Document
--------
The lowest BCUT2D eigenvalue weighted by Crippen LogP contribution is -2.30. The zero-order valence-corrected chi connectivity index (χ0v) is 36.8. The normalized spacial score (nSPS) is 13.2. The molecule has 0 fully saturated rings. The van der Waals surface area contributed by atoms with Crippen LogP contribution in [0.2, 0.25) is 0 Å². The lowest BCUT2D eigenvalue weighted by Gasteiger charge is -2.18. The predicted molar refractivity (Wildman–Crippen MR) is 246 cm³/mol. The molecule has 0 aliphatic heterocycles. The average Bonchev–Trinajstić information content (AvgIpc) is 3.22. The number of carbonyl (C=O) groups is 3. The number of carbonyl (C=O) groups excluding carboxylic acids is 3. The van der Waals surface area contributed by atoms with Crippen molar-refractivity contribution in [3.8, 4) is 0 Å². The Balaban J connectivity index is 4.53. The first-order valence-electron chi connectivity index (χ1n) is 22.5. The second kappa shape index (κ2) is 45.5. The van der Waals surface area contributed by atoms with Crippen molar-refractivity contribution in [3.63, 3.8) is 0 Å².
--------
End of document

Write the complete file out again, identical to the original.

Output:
The lowest BCUT2D eigenvalue weighted by Crippen LogP contribution is -2.30. The zero-order valence-corrected chi connectivity index (χ0v) is 36.8. The normalized spacial score (nSPS) is 13.2. The molecule has 0 fully saturated rings. The van der Waals surface area contributed by atoms with Crippen LogP contribution in [0.2, 0.25) is 0 Å². The lowest BCUT2D eigenvalue weighted by Gasteiger charge is -2.18. The predicted molar refractivity (Wildman–Crippen MR) is 246 cm³/mol. The molecule has 0 aliphatic heterocycles. The average Bonchev–Trinajstić information content (AvgIpc) is 3.22. The number of carbonyl (C=O) groups is 3. The number of carbonyl (C=O) groups excluding carboxylic acids is 3. The van der Waals surface area contributed by atoms with Crippen molar-refractivity contribution in [3.8, 4) is 0 Å². The Balaban J connectivity index is 4.53. The first-order valence-electron chi connectivity index (χ1n) is 22.5. The second kappa shape index (κ2) is 45.5. The van der Waals surface area contributed by atoms with Crippen molar-refractivity contribution in [3.63, 3.8) is 0 Å².